DO get to know your dorm-mates and fellow students. College can be a scary place, socially speaking. But making friends and connections is as much a part of the college experience as academic achievement. Try new things, meet new people, and push yourself to try to make new friends. The secret is that everyone feels uncomfortable and shy when they first start college – you're not the only one!
DON'T mistake a friendly demeanour from your professors as an invitation to treat them casually. College lecturers and professors are often passionate about their subject and really enjoy teaching it to new students. They may be younger than you expect, and are sometimes more informal in their interactions with you than school teachers would be. Which is nice! But remember, you still need to behave professionally. It's fine to use first names for your lecturers if they allow it, for example, but it's not okay to send them drunk emails or to blow off their assignments. Find a balance between feeling comfortable and being professional.
DO try taking a course in a subject you've never studied before. You might think that the best way to succeed at college is to focus on just the courses which are essential to your degree. And that's true, to some extent. But it's also incredibly useful, both in college and beyond, to have some experience with fields or subjects other than your major. Most colleges allow you to take a few optional courses from other subjects, and this is the perfect opportunity for you to learn about a new topic or find out more about a subject you've always been interested in.
DON'T live in denial about your assignments and exams. When people around you seem to be having fun all the time and are very casual about their work, it can feel like everyone else is blowing off their assignments, so why shouldn't you do it too? But the truth is, if you ignore work which you have to do then it will just keep mounting up and causing you more stress. Know when your important assignments are due, and do a little bit of work towards them each day. You'll still have plenty of time for socialising and having fun, but you won't be stressed about looming deadlines.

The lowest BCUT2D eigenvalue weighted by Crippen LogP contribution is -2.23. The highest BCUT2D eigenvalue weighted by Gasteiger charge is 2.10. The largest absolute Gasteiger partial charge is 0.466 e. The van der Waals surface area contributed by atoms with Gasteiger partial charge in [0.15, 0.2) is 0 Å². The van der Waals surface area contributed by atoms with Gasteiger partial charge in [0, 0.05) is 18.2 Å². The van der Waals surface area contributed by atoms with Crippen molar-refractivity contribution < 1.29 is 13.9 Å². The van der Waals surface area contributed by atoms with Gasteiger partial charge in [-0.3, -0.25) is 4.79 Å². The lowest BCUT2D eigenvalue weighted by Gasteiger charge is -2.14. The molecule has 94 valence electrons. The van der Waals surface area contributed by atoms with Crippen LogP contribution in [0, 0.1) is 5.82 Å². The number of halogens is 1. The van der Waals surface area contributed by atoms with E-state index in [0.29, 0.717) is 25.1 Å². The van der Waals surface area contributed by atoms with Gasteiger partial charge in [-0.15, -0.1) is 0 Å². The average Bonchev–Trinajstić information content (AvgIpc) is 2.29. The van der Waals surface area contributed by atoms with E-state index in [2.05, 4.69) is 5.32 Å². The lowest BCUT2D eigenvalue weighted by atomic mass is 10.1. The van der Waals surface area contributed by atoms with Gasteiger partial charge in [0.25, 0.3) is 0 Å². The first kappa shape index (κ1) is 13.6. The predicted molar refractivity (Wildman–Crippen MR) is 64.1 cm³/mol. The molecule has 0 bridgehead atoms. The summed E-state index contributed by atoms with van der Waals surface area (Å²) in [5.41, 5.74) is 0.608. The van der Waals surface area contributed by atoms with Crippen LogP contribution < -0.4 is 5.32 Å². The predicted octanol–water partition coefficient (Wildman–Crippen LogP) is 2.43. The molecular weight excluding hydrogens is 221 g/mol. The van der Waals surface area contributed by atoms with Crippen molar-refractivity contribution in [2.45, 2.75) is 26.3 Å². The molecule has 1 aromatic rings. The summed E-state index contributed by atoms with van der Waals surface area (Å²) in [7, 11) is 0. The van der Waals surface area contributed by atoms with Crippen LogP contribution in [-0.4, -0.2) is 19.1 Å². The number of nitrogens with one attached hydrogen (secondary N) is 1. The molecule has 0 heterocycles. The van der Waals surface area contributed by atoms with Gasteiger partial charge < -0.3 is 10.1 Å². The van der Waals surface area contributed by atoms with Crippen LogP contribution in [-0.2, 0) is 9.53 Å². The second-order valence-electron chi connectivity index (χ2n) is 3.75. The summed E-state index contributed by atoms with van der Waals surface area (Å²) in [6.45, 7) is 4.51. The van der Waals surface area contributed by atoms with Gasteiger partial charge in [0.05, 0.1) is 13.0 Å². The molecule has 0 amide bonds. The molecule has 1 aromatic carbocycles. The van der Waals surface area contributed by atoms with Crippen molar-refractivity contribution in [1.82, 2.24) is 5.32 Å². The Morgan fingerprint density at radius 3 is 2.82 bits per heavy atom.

DO ask for help if you need it. Adjusting to college life is a huge change, both academically and socially. It's common for new students to struggle with how to manage their workloads, or with how to balance socialising and work. But there are resources which can help you. Firstly, talk to your fellow students about the problems you're having – it's very likely that some of them feel the same way, and they might have tips to help you. Also, if you are struggling with a particular class then talk to the professor about this during their office hours and they'll be able to suggest materials to catch you up. Finally, see if your college has a counselling department, a mentoring system, or a student support centre, where you can get help and guidance from experienced college staff.
DON'T feel like you have to follow your original plan to the letter. Sometimes, you'll find that you are not enjoying studying a subject as much as you expected, or that you've chosen a course which is too advanced for your level of knowledge. You can't always know in advance if the choices you've made will work out well. So allow yourself to be flexible. Maybe you'd like to change your major, or to take a minor in a different subject. Or perhaps you need to drop a course and come back to it later, when you have more experience. These options are open to you if you feel like your current path is not working out.
DO look after yourself and enjoy your college experience. College is a place for learning, yes, but it's also a place for you to grow as a person. Try out new things and go to new places. Also, remember to care for yourself by getting enough sleep and eating something healthy once in a while. Do go out and have fun, but don't try to party every night of the week.
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